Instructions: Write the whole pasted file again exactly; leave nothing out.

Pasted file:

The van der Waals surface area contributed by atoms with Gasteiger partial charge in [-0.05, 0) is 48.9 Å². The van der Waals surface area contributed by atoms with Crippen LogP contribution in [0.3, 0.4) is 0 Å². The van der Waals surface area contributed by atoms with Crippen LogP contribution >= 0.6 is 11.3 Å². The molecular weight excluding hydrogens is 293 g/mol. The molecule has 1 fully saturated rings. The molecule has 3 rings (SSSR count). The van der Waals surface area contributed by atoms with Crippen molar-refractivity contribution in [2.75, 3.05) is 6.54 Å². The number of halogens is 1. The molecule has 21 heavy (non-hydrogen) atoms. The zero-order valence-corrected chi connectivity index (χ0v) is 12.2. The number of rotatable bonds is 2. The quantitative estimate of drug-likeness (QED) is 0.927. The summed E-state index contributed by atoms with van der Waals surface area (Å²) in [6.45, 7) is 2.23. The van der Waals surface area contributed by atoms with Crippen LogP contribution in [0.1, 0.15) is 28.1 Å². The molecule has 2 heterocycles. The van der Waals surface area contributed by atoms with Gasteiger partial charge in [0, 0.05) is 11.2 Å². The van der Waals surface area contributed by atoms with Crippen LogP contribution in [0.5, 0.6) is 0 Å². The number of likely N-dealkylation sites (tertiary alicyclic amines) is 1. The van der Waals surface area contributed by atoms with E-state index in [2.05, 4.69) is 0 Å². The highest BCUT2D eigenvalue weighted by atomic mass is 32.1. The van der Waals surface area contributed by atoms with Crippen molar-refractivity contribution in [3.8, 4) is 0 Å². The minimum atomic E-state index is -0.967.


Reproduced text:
The van der Waals surface area contributed by atoms with Gasteiger partial charge in [-0.05, 0) is 48.9 Å². The van der Waals surface area contributed by atoms with Crippen LogP contribution in [0.3, 0.4) is 0 Å². The van der Waals surface area contributed by atoms with Crippen LogP contribution >= 0.6 is 11.3 Å². The molecular weight excluding hydrogens is 293 g/mol. The molecule has 1 fully saturated rings. The molecule has 3 rings (SSSR count). The van der Waals surface area contributed by atoms with Crippen molar-refractivity contribution in [2.75, 3.05) is 6.54 Å². The number of halogens is 1. The molecule has 21 heavy (non-hydrogen) atoms. The zero-order valence-corrected chi connectivity index (χ0v) is 12.2. The number of rotatable bonds is 2. The quantitative estimate of drug-likeness (QED) is 0.927. The summed E-state index contributed by atoms with van der Waals surface area (Å²) in [6.45, 7) is 2.23. The van der Waals surface area contributed by atoms with Crippen LogP contribution in [0.1, 0.15) is 28.1 Å². The molecule has 2 heterocycles. The van der Waals surface area contributed by atoms with Gasteiger partial charge in [0, 0.05) is 11.2 Å². The van der Waals surface area contributed by atoms with Crippen LogP contribution in [0.5, 0.6) is 0 Å². The number of likely N-dealkylation sites (tertiary alicyclic amines) is 1. The van der Waals surface area contributed by atoms with E-state index in [2.05, 4.69) is 0 Å². The highest BCUT2D eigenvalue weighted by atomic mass is 32.1. The van der Waals surface area contributed by atoms with Crippen molar-refractivity contribution in [3.8, 4) is 0 Å². The minimum atomic E-state index is -0.967.